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OSBI Seal  Oklahoma State Bureau of Investigation
Harvey P. Pratt 
 Interim Director  

Jessica Brown
Public Information Director


10/29/10                 FOR IMMEDIATE RELEASE           


New Statewide Effort to Solve Missing Person's Cases

On any given day, as many as 100,000 active missing person cases go unsolved in the United States.  Medical examiners and coroners throughout the country have more than 40,000 sets of human remains that cannot be identified through conventional means. The number of missing and unidentified persons represents our country’s silent mass disaster1 .

The Oklahoma State Medical Examiner’s Office has created an Unidentified Remains Unit in an effort to identify approximately 200 individuals who have been found deceased in Oklahoma and remain unidentified.  Many of the remains are skeletal and were discovered during the last several decades.  

The Oklahoma State Bureau of Investigation (OSBI) and Oklahoma Department of Corrections (DOC) are assisting the State Medical Examiner’s Office, families, and law enforcement agencies across the state to resolve decades of missing and unidentified person cases.  By partnering with the University of North Texas Center for Human Identification (UNTCHI) and with the support of the National Missing & Unidentified Person System (NamUs) administered by the National Institute of Justice, the Oklahoma DOC and OSBI are using the latest DNA technologies and databases to resolve these missing and unidentified person cases.  The UNTCHI and NamUs are both funded by the National Institute of Justice, allowing all resources to be provided throughout the state at no cost.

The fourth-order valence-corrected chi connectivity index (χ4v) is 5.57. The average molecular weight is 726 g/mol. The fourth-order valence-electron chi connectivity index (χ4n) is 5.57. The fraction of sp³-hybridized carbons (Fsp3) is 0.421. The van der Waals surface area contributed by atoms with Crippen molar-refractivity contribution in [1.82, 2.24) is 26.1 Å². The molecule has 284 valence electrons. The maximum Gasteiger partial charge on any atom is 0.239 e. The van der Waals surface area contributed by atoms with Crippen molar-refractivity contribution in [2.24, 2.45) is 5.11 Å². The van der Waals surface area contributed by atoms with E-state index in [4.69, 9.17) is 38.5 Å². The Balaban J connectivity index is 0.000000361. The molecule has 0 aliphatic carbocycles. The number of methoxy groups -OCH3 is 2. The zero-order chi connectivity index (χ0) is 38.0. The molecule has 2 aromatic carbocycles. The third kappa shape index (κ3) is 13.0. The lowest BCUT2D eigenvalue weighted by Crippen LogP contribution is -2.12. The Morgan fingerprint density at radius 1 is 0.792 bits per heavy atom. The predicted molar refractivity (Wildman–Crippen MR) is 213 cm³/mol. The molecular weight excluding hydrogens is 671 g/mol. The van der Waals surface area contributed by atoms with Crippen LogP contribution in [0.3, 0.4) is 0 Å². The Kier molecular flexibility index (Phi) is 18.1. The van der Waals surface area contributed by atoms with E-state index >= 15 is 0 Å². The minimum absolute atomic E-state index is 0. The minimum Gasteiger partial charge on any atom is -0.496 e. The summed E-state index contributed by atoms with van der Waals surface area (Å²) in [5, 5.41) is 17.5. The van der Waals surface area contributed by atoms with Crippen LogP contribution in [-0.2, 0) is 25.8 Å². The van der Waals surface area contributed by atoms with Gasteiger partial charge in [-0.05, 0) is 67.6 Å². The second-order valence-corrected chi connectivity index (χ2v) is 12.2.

UNTCHI has an impressive record of assisting agencies, families, and victims across the nation.  It already has more than 1,600 DNA profiles of unidentified decedents found across the country, some of which could be missing Oklahomans.  Hundreds of missing persons have been identified through the DNA analyses conducted at UNTCHI, and there is no doubt that the Oklahoma DOC and OSBI program will bring resolution to many more families of missing loved ones.  More information on the UNTCHI can be found at www.untfsu.com.  

Any family member of a missing person, regardless of the location or length of time a family member has been missing, may contact either the OSBI at 800-522-8017 or visit www.untfsu.com for further information.  Family members unable to file a missing person report with a local jurisdiction in Oklahoma may contact their nearest OSBI office for further assistance.

Families are also encouraged to register their missing loved ones with NamUs by visiting www.namus.gov.  The OSBI will coordinate with law enforcement agencies throughout the state to ensure that missing persons are entered into NamUs and DNA samples are entered into the National Missing Persons DNA Database, also known as CODIS (Combined DNA Index System).


1 Ritter, Nancy, “Missing Persons and Unidentified Remains: The Nation’s Silent Mass Disaster”, NIJ Journal No. 256 (January 2007).